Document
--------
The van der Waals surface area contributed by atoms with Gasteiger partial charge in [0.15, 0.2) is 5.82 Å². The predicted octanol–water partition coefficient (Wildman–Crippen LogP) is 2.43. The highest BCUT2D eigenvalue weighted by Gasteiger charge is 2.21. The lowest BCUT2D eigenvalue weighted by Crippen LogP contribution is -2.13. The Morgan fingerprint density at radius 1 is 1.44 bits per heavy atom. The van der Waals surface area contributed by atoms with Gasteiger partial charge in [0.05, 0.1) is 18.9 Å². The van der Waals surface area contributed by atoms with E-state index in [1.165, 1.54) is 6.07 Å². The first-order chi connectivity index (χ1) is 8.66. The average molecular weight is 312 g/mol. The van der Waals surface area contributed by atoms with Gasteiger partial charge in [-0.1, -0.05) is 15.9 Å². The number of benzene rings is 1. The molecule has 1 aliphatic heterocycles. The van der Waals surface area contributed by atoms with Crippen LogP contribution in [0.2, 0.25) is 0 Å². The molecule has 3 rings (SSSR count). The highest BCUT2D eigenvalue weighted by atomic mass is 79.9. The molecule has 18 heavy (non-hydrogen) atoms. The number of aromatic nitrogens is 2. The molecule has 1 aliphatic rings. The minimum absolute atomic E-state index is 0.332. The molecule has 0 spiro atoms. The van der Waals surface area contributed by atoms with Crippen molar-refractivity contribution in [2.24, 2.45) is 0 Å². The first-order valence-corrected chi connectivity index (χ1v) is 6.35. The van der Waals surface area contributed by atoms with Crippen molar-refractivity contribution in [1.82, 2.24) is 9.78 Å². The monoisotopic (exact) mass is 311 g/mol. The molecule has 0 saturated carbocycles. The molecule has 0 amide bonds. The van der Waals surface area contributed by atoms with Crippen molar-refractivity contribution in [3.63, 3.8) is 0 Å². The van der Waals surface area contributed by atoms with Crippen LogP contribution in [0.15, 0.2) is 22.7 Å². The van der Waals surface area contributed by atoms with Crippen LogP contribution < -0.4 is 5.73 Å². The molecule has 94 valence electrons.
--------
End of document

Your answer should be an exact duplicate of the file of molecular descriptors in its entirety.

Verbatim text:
The van der Waals surface area contributed by atoms with Gasteiger partial charge in [0.15, 0.2) is 5.82 Å². The predicted octanol–water partition coefficient (Wildman–Crippen LogP) is 2.43. The highest BCUT2D eigenvalue weighted by Gasteiger charge is 2.21. The lowest BCUT2D eigenvalue weighted by Crippen LogP contribution is -2.13. The Morgan fingerprint density at radius 1 is 1.44 bits per heavy atom. The van der Waals surface area contributed by atoms with Gasteiger partial charge in [0.05, 0.1) is 18.9 Å². The van der Waals surface area contributed by atoms with E-state index in [1.165, 1.54) is 6.07 Å². The first-order chi connectivity index (χ1) is 8.66. The average molecular weight is 312 g/mol. The van der Waals surface area contributed by atoms with Gasteiger partial charge in [-0.1, -0.05) is 15.9 Å². The number of benzene rings is 1. The molecule has 1 aliphatic heterocycles. The van der Waals surface area contributed by atoms with Crippen LogP contribution in [0.2, 0.25) is 0 Å². The molecule has 3 rings (SSSR count). The highest BCUT2D eigenvalue weighted by atomic mass is 79.9. The molecule has 18 heavy (non-hydrogen) atoms. The number of aromatic nitrogens is 2. The molecule has 1 aliphatic rings. The minimum absolute atomic E-state index is 0.332. The molecule has 0 spiro atoms. The van der Waals surface area contributed by atoms with Crippen molar-refractivity contribution in [2.24, 2.45) is 0 Å². The first-order valence-corrected chi connectivity index (χ1v) is 6.35. The van der Waals surface area contributed by atoms with Crippen molar-refractivity contribution in [1.82, 2.24) is 9.78 Å². The monoisotopic (exact) mass is 311 g/mol. The molecule has 0 saturated carbocycles. The molecule has 0 amide bonds. The van der Waals surface area contributed by atoms with Crippen molar-refractivity contribution in [3.63, 3.8) is 0 Å². The van der Waals surface area contributed by atoms with Crippen LogP contribution in [0.15, 0.2) is 22.7 Å². The van der Waals surface area contributed by atoms with Crippen LogP contribution < -0.4 is 5.73 Å². The molecule has 94 valence electrons.